The work that we are doing now in the Nonviolent Communication class directly relates to and supports the creation and implementation of “The Spiral System”. It is a weekly opportunity to remind ourselves of what really matters to us. Together we learn important and necessary skills which provide opportunities for us to show up in ways that will allow the shared vision of our “perfect community” to emerge. We have been looking at why, even though we have amazing values at the core of our beings, we often make choices that are not in line with those values.
  • We have been asking: What happens if we call ourselves or each other wrong and bad when we do this?
  • We have been exploring what it means to listen to our feelings, name them and use them as guides to connect to what we are deeply caring about.
  • We have been practicing how to hear the feelings and needs of another person no matter what they are saying or how they are saying it, and in doing so to recognize and connect to the beautiful universal human needs behind every “should or shouldn't" thought that we might be having.
This is radical work, the ownership that the students are taking of their own experiences here, is palpable. I am excited and curious to see how this semester will unfold as we individually and collectively continue to live into our Quaker testimonies of Simplicity, Peace, Integrity, Community, Equality/Equity and Sustainability, at the same time living more and more deeply into the beliefs that are the underpinnings of Quaker faith and practice: that there is that of Truth in us all, that we all have direct access to this Truth, that it continually reveals itself to us and that in coming together in community we may come to understand a greater, deeper Truth. 
by Emily Wheeler, Admissions and Outreach Director - September 21, 2015

Brian Gil-Rios is currently a senior at Big Picture Learning’s MetWest High School in Oakland, California. He is spending the fall semester at the Woolman Semester School, where students from high schools across the United States study social justice and environmental sustainability together while living on a farm in a residential community in Nevada City, California. We sat down with Brian to learn more about what it’s like to transition from the hustle of a metropolitan learning environment to one which, as Brian admits, benefits from a certain level of calmness.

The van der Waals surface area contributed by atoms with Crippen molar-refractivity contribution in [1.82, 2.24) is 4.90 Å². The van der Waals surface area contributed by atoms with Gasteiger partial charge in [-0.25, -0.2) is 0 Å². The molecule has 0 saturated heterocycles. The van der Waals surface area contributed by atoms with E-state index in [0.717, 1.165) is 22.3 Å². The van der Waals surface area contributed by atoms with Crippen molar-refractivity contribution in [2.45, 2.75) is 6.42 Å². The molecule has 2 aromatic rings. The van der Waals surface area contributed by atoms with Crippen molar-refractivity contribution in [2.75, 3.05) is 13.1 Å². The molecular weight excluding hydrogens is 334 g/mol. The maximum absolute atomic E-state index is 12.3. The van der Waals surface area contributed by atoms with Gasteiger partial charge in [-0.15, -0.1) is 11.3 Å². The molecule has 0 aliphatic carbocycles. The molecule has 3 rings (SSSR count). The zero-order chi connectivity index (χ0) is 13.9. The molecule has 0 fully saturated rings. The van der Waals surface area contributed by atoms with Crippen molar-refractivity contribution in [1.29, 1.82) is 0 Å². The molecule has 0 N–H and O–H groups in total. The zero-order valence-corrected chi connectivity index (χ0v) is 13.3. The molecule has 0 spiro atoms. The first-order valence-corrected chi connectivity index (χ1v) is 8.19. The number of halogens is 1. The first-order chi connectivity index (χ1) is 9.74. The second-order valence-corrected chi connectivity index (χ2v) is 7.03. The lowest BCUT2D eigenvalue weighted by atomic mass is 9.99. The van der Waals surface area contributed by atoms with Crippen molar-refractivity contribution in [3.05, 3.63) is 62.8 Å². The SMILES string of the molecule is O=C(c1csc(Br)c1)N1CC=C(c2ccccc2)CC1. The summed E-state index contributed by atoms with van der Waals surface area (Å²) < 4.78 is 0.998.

1.   If you had one word to describe Woolman, what would it be?

Relaxing. I come from a city, Oakland, where there is constant noise from cars, construction and people. In Oakland there is never time where it's totally quiet, no silence. You can’t just go sit under a tree or walk through the forest. At Woolman, like in silent meeting, I can really focus on myself and that helps me not feel stressed. I see that I don’t have to worry too much. Plus, there are hammocks around!

2.   What has been most surprising for you at Woolman?

The people. Before I came, I was thinking okay – 15 students, interns, staff – I never thought I’d connect. I’m from Oakland, they won’t understand. But we’ve actually had similar experiences and I’m learning different things from everyone. We’re interacting from different backgrounds. When I visited Woolman before this semester, I saw the community interact, everyone seemed really close. Now I see that process working, people are getting closer.